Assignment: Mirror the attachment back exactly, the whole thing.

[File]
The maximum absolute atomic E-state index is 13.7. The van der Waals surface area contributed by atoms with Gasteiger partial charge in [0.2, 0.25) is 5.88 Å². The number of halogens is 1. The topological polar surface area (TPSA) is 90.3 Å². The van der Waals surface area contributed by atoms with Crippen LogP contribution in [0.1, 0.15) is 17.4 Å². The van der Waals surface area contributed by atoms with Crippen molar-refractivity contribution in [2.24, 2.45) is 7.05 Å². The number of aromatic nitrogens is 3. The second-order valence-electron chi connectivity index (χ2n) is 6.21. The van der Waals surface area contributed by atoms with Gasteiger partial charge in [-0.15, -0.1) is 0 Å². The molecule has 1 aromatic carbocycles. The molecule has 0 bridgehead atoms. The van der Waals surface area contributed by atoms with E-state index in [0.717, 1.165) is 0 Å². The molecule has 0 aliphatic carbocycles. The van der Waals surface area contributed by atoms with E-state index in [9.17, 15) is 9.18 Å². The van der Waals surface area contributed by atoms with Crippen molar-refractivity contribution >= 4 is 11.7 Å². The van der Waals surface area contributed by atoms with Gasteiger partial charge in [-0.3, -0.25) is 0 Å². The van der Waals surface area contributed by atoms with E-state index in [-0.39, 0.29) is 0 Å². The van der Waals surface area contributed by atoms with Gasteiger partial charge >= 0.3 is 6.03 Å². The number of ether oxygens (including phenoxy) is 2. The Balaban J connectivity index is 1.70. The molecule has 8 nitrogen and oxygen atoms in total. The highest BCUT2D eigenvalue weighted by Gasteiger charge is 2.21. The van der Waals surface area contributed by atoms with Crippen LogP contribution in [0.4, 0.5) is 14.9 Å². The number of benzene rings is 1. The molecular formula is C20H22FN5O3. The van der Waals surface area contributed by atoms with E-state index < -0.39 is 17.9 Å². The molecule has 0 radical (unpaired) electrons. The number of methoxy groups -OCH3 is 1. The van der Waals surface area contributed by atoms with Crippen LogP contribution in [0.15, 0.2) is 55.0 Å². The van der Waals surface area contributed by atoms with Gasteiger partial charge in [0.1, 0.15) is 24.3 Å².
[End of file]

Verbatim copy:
The maximum absolute atomic E-state index is 13.7. The van der Waals surface area contributed by atoms with Gasteiger partial charge in [0.2, 0.25) is 5.88 Å². The number of halogens is 1. The topological polar surface area (TPSA) is 90.3 Å². The van der Waals surface area contributed by atoms with Crippen LogP contribution in [0.1, 0.15) is 17.4 Å². The van der Waals surface area contributed by atoms with Crippen molar-refractivity contribution in [2.24, 2.45) is 7.05 Å². The number of aromatic nitrogens is 3. The second-order valence-electron chi connectivity index (χ2n) is 6.21. The van der Waals surface area contributed by atoms with Gasteiger partial charge in [-0.15, -0.1) is 0 Å². The molecule has 1 aromatic carbocycles. The molecule has 0 bridgehead atoms. The van der Waals surface area contributed by atoms with E-state index in [0.717, 1.165) is 0 Å². The molecule has 0 aliphatic carbocycles. The van der Waals surface area contributed by atoms with E-state index in [9.17, 15) is 9.18 Å². The van der Waals surface area contributed by atoms with Crippen molar-refractivity contribution >= 4 is 11.7 Å². The van der Waals surface area contributed by atoms with Gasteiger partial charge in [-0.3, -0.25) is 0 Å². The van der Waals surface area contributed by atoms with E-state index in [-0.39, 0.29) is 0 Å². The van der Waals surface area contributed by atoms with Gasteiger partial charge >= 0.3 is 6.03 Å². The number of ether oxygens (including phenoxy) is 2. The Balaban J connectivity index is 1.70. The molecule has 8 nitrogen and oxygen atoms in total. The highest BCUT2D eigenvalue weighted by Gasteiger charge is 2.21. The van der Waals surface area contributed by atoms with Crippen LogP contribution in [0.4, 0.5) is 14.9 Å². The number of benzene rings is 1. The molecular formula is C20H22FN5O3. The van der Waals surface area contributed by atoms with E-state index < -0.39 is 17.9 Å². The molecule has 0 radical (unpaired) electrons. The number of methoxy groups -OCH3 is 1. The van der Waals surface area contributed by atoms with Crippen LogP contribution in [0.15, 0.2) is 55.0 Å². The van der Waals surface area contributed by atoms with Gasteiger partial charge in [0.1, 0.15) is 24.3 Å².